Citizens United v. Federal Election Commission, decided in the US Supreme Court in 2010, struck down laws that tried to control money given by corporations and other artificial entities in elections. The ruling essentially gave corporations free speech rights. It conferred personhood under the law for corporations. There are currently cases in the courts that could give religious freedom rights to corporations and remove any limits on the amount of money individuals could spend on election campaigns. Giving human rights to corporations or saying that money equals free speech is bad for actual humans. The Move to Amend group is working to change this terrible trend toward Corporate personhood.
The majority ruling in Citizens United v. FEC (2010) said:
The majority argued that the First Amendment protects associations of individuals in addition to individual speakers, and further that the First Amendment does not allow prohibitions of speech based on the identity of the speaker. Corporations, as associations of individuals, therefore have speech rights under the First Amendment. Because spending money is essential to disseminating speech, as established in Buckley v. Valeo, limiting a corporation’s ability to spend money is unconstitutional because it limits the ability of its members to associate effectively and to speak on political issues.
What that means is that money equals free speech.
It’s a bad for people because Corporations will have the right to spend as much money as they want on elections thereby giving them an unfair advantage to get laws and public policies based on their goals or agenda. This can mean a polluter will spend money on a candidate and that person will introduce a law favoring the polluter. We could see a roll back on laws that protect our air, water, and food supplies. We might also see laws that protect corporate property more than personal rights and property.
The game is tilted in favor of those with enough money to influence it, and against those without. For years our democracy has been moving toward a plutocracy. It is now in danger of becoming an oligarchy. Yet we still have the power to reclaim it if we (1) understand what has happened and why (which is why we made the movie “Inequality for All”), (2) push for policies the must be changed or reversed (such as raising the minimum wage and expanding the Earned Income Tax Credit, eliminating tax preferences, limiting the size of big banks, resurrecting Glass-Steagall, eliminating Social Security payroll taxes on the first $15K of income and removing the gap on income subject to it, and so on. I’ll continue to post ideas and suggestions), and (3) organize and mobilize to get big money out of politics.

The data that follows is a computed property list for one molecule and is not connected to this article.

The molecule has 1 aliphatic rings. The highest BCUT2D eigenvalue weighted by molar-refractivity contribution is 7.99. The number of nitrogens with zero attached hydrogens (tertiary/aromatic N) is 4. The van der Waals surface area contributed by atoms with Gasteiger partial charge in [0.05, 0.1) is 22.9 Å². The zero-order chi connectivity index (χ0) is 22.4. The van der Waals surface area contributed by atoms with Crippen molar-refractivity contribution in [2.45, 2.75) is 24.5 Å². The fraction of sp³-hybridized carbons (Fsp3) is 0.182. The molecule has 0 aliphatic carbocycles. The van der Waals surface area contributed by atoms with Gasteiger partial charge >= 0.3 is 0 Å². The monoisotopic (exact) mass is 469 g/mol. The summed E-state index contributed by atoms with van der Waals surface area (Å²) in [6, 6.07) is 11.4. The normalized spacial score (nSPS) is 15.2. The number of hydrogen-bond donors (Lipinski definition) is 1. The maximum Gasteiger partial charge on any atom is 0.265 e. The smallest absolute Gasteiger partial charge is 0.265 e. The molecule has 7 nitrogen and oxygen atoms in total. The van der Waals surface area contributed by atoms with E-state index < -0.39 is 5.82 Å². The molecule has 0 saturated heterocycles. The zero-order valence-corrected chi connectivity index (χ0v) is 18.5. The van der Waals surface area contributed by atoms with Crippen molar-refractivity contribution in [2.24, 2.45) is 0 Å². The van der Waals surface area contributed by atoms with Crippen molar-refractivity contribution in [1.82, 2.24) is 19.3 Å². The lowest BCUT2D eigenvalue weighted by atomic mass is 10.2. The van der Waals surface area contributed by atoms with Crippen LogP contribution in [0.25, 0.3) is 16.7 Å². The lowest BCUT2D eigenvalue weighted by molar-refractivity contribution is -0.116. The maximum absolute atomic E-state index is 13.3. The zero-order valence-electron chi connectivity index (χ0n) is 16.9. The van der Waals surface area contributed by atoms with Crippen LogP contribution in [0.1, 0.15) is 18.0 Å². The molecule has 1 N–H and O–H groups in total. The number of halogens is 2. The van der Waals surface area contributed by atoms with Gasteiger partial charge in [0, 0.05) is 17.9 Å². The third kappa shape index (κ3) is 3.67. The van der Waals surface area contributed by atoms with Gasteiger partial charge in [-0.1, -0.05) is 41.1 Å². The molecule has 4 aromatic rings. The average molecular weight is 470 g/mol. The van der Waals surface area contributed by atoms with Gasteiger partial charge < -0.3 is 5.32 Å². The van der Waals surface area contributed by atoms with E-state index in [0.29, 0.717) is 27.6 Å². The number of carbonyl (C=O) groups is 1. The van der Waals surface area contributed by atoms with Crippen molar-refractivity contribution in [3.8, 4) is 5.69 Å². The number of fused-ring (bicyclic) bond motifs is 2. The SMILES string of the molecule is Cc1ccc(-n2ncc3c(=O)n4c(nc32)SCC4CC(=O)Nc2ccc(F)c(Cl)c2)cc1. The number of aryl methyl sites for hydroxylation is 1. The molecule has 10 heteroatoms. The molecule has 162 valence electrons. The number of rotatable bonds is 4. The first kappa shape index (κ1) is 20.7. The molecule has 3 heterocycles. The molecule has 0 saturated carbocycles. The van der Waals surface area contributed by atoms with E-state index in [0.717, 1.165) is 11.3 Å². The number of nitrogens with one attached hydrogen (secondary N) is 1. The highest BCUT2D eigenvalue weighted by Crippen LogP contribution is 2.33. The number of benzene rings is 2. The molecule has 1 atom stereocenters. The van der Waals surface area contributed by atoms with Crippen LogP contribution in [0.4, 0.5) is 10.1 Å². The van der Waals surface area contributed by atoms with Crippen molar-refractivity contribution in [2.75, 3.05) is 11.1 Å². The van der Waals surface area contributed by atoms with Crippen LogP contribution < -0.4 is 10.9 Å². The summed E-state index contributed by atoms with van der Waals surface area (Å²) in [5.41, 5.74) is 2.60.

Sebelius v. Hobby Lobby Stores, Inc. currently being considered by the US Supreme Court would, if Hobby Lobby wins, allow religious freedom rights for for-profit corporations.
Move to Amend is a group working to change things back to a government of the people, by the people, and for the people. The group isn’t anti-corporation. They want to see an amendment to the US Constitution that would explicitly prohibit corporations from having the same rights that individuals have such as freedom of speech or freedom of religion. They also want to restrict the amount of money flowing from corporations to elected officials – a.k.a. legal bribes.
House Joint Resolution 29 introduced February 14, 2013
Section 1. [Artificial Entities Such as Corporations Do Not Have Constitutional Rights]
The rights protected by the Constitution of the United States are the rights of natural persons only.
Artificial entities established by the laws of any State, the United States, or any foreign state shall have no rights under this Constitution and are subject to regulation by the People, through Federal, State, or local law.
The privileges of artificial entities shall be determined by the People, through Federal, State, or local law, and shall not be construed to be inherent or inalienable.
Section 2. [Money is Not Free Speech]
Federal, State, and local government shall regulate, limit, or prohibit contributions and expenditures, including a candidate’s own contributions and expenditures, to ensure that all citizens, regardless of their economic status, have access to the political process, and that no person gains, as a result of their money, substantially more access or ability to influence in any way the election of any candidate for public office or any ballot measure.
Federal, State, and local government shall require that any permissible contributions and expenditures be publicly disclosed.
The judiciary shall not construe the spending of money to influence elections to be speech under the First Amendment.